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FREE online courses on Quality Improvement - Quality Improvement Tools - The Seven QC Tools


The seven QC tools are the most popular tools, which are being used by quality conscious companies throughout the world for improvement of quality of products and processes.


A brief description of these tools is presented here:


1 Check Sheet


What is a checksheet: A checksheet is a pre-designed format for collection of data that encourages organized collection and groups data into categories.  Categories are created in advance and may be added as needed.  A check mark is added for each example of a category.  The marks are added to determine subtotals.


When to use it:  To keep track of the parameters of an on going process.  It can be used to track events by such factors as timeliness (on time, one day late, two days late, etc.); reason for inspection failure (appearance, performance, etc.); person accomplishing the task (sales calls per representative); when something happens (customer complaints for each day of the month); and many others.


How to use it: Look at some preliminary data before developing the check sheet.  This will indicate what categories to use. For example, you might want to track employee mistakes by hour of the day or simply by whether they occur in morning or afternoon.  Include information about who collected the data, the date and the total sample from which it was drawn.


Example:  A sugar company wants to check the weight of bags of sugar that are supposed to weigh 100 kg.  The resulting checklist is shown in the following Table.  The checklist indicates that the machine is not filling all the bags within the specification.

Check Sheet

Sugar Bag Weight Check Sheet

          Lot No. : 463 Weigher : RTF

          Specification : 100kg. ± 1 Kg.Shift : 2

Weight (Kg.)  Tally      Total        

98.00            0

98.25  11      2

98.50  1111   4

98.75  11111111      8

99.00  111111111     9       

99.25  11111  5

99.50  11111111      8

99.75  11111111111111111  17

100.00 11111111111111111111111  23

100.25 111111111111          12

100.50 11111111      8

100.75 111111111     9

101.00 1111   4

101.25 111     3

101.50 1111   4

101.75 11      2

102.00 1        1


2  Graphs


Graphs are used for the purpose of comparison of visual representation of data collected. The most commonly used graphs are in the form of Bar charts, Line charts and Pie charts.


3  Histogram


What is it:  A display of the distribution of data by category.  It is a more effective way of displaying data than a table of figures because it gives a visual indication of relationships.


When to use it:  Use a histogram to observe whether data falls into a specific pattern.  The chart will indicate the extent of variation.  For example, it might show the frequency with which various levels of defects turn up, indicating that most lots have 15-20 defects.  A succession of histograms can be used for comparison.


How to use it:  Look at the data to be displayed and find the range (the value of the largest minus the value of the smallest).  Divide the range in between 5 and 10 categories.  Arrange the data range in ascending order on the horizontal scale, the numerical findings on the vertical scale.  Draw a bar for each category representing the value.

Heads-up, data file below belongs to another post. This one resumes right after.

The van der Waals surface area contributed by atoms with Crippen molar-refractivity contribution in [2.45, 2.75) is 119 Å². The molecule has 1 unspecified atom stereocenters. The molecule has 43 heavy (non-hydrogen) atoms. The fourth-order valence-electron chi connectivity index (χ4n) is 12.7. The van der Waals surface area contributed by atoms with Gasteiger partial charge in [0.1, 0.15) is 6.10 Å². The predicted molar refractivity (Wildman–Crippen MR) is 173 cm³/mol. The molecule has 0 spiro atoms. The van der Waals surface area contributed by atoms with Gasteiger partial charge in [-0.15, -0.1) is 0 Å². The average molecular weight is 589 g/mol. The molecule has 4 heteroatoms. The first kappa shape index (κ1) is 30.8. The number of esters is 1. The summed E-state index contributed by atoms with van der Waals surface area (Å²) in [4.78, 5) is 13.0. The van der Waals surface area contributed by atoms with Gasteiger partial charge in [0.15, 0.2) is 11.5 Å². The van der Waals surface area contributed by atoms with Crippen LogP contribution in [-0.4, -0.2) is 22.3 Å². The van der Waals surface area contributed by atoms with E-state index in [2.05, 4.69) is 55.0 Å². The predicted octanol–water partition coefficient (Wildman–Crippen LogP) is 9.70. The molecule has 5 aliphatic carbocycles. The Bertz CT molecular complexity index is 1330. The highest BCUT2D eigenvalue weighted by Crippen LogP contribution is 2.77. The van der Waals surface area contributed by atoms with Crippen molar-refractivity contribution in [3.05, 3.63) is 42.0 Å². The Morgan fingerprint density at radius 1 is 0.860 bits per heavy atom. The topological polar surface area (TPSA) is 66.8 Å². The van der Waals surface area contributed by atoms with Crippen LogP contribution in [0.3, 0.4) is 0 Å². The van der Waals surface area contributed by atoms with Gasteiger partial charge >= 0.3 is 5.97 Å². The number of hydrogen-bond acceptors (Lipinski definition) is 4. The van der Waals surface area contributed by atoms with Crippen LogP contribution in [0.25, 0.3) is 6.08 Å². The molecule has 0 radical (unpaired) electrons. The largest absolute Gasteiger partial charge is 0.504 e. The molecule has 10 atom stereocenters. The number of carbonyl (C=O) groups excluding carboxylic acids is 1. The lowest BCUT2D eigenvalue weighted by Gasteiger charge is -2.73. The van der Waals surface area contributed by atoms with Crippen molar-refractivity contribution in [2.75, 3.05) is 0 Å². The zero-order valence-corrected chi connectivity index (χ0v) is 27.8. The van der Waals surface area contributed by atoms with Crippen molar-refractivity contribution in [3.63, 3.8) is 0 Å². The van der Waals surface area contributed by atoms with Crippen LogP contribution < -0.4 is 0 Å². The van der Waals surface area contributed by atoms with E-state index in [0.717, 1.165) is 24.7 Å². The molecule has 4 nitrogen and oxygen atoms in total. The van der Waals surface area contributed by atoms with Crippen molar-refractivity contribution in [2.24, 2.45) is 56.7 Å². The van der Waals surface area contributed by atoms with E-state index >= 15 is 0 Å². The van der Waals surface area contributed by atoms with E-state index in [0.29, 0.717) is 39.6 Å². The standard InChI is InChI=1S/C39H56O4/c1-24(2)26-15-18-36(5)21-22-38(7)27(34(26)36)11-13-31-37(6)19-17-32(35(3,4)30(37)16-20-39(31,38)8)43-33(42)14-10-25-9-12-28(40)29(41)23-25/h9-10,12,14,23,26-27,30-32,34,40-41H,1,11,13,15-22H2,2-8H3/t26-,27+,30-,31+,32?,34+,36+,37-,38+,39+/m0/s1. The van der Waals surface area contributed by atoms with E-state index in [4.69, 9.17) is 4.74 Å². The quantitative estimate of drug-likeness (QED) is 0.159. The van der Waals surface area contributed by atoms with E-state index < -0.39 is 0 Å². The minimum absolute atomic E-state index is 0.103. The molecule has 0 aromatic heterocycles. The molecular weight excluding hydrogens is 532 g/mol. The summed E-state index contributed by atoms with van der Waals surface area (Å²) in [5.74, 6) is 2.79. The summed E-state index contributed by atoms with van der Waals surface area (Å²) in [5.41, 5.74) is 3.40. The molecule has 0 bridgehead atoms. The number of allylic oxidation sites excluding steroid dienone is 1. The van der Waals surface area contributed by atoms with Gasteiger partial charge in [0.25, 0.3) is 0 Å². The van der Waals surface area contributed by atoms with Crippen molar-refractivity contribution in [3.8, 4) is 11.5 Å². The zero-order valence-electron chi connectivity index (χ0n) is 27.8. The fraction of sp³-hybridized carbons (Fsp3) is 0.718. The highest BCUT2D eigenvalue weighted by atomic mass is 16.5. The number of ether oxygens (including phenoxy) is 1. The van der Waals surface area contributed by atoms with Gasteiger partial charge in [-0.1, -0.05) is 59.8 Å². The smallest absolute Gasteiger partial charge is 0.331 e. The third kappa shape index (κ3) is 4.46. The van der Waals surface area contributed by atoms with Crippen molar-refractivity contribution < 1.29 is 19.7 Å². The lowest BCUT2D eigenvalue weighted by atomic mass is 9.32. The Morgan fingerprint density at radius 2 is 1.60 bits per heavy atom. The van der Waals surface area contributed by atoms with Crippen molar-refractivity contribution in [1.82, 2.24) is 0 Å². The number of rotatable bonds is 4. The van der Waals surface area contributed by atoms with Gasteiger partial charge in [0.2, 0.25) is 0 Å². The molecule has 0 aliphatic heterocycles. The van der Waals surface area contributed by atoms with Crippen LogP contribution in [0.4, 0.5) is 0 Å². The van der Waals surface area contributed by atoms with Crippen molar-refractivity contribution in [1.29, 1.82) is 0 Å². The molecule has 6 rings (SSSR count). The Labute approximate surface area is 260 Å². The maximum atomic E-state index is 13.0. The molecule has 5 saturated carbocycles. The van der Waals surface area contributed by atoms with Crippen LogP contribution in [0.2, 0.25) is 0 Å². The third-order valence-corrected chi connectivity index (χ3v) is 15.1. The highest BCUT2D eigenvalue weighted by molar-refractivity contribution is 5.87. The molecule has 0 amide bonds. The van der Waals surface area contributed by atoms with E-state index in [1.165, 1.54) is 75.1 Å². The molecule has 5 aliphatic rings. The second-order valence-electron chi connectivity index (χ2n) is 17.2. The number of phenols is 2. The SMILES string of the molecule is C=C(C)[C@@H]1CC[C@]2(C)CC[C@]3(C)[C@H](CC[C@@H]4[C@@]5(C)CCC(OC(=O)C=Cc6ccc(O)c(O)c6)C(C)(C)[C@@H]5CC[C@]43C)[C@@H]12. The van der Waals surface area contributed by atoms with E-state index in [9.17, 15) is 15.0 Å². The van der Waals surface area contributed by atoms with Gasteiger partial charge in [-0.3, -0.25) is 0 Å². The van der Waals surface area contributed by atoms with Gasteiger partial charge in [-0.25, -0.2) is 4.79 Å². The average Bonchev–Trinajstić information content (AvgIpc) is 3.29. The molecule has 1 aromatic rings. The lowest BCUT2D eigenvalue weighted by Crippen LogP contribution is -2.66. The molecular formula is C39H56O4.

Example: A company produces a chemical in which a constituent named as Alpha should be present in the chemical more than 30 mgms. in a cubic centimeter of volume. Quality control department is measuring the characteristics of the sample received from the reactor and displays it in a histogram.


4  Pareto Chart


What is it:  A special form of a bar chart which seeks to determine the most important factors in a situation.  It is based on the idea that a few causes produce a vast majority of variations.  A rule of thumb says 20% of causes account for 80% of variations.


When to use it:  When you want to determine which corrective actions would yield the greatest quality payback.  A Pareto chart is a good way to set priorities and to focus your quality efforts.


How to use it:  Examine the data indicating the frequency with which each cause of a problem occurs. List them from most to least frequent.  Plot them on a bar graph. The left vertical scale indicates the frequency that each bar represents.  The right vertical scale indicates the percentage of total occurrences that is covered by the sum of the causes.  For each cause, add the per cent of problems that it accounts for to the per cent accounted for by the causes to the left to it and plot points against the right scale that represent this total.  Connect these points with a line.


Example: Let us take an example of an airline, which is trying to analyze and prioritise the quality complaints received from its customers. The complaint data are as below:


Type of complaint     Number

Baggage delay          23

Missed connections   15

Lost baggage           7

Poor cabin service     3

Ticketing error          2


From the pareto chart prepared as per the data, we can find out the relative magnitude of complaints and can identify the most important opportunity for improvement in quality of airline service. As shown in the Chart, 75% of customer complaints are related to baggage delay and missed connections only.